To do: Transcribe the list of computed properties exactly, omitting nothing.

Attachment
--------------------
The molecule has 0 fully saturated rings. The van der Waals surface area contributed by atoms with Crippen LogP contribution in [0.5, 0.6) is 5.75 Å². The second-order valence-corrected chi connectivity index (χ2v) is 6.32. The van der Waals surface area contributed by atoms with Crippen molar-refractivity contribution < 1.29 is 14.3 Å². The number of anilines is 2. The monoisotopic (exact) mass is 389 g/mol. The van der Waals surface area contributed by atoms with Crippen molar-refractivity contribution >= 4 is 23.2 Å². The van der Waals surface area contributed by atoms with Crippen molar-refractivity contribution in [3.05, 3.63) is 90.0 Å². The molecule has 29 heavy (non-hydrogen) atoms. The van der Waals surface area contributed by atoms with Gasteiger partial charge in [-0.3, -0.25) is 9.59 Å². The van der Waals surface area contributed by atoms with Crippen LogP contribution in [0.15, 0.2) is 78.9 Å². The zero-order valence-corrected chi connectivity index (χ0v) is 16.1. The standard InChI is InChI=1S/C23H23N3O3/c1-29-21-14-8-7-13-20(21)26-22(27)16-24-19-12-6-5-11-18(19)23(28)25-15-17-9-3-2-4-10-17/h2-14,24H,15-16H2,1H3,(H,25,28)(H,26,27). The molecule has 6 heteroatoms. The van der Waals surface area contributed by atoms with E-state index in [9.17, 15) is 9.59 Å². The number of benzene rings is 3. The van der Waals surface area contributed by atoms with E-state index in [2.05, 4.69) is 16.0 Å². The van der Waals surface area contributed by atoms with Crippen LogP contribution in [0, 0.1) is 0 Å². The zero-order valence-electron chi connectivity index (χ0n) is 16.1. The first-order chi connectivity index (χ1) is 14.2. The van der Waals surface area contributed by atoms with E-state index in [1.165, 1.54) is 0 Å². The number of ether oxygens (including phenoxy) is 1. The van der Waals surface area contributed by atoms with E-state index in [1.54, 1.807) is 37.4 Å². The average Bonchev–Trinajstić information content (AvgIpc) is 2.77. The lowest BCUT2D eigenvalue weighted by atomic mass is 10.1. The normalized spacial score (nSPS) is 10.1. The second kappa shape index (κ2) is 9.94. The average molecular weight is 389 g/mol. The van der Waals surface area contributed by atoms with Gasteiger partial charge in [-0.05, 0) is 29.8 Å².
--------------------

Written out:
The molecule has 0 fully saturated rings. The van der Waals surface area contributed by atoms with Crippen LogP contribution in [0.5, 0.6) is 5.75 Å². The second-order valence-corrected chi connectivity index (χ2v) is 6.32. The van der Waals surface area contributed by atoms with Crippen molar-refractivity contribution < 1.29 is 14.3 Å². The number of anilines is 2. The monoisotopic (exact) mass is 389 g/mol. The van der Waals surface area contributed by atoms with Crippen molar-refractivity contribution >= 4 is 23.2 Å². The van der Waals surface area contributed by atoms with Crippen molar-refractivity contribution in [3.05, 3.63) is 90.0 Å². The molecule has 29 heavy (non-hydrogen) atoms. The van der Waals surface area contributed by atoms with Gasteiger partial charge in [-0.3, -0.25) is 9.59 Å². The van der Waals surface area contributed by atoms with Crippen LogP contribution in [0.15, 0.2) is 78.9 Å². The zero-order valence-corrected chi connectivity index (χ0v) is 16.1. The standard InChI is InChI=1S/C23H23N3O3/c1-29-21-14-8-7-13-20(21)26-22(27)16-24-19-12-6-5-11-18(19)23(28)25-15-17-9-3-2-4-10-17/h2-14,24H,15-16H2,1H3,(H,25,28)(H,26,27). The molecule has 6 heteroatoms. The van der Waals surface area contributed by atoms with E-state index in [9.17, 15) is 9.59 Å². The number of benzene rings is 3. The van der Waals surface area contributed by atoms with E-state index in [2.05, 4.69) is 16.0 Å². The van der Waals surface area contributed by atoms with Crippen LogP contribution in [0, 0.1) is 0 Å². The zero-order valence-electron chi connectivity index (χ0n) is 16.1. The first-order chi connectivity index (χ1) is 14.2. The van der Waals surface area contributed by atoms with E-state index in [1.165, 1.54) is 0 Å². The number of ether oxygens (including phenoxy) is 1. The van der Waals surface area contributed by atoms with E-state index in [1.54, 1.807) is 37.4 Å². The average Bonchev–Trinajstić information content (AvgIpc) is 2.77. The lowest BCUT2D eigenvalue weighted by atomic mass is 10.1. The normalized spacial score (nSPS) is 10.1. The second kappa shape index (κ2) is 9.94. The average molecular weight is 389 g/mol. The van der Waals surface area contributed by atoms with Gasteiger partial charge in [-0.05, 0) is 29.8 Å².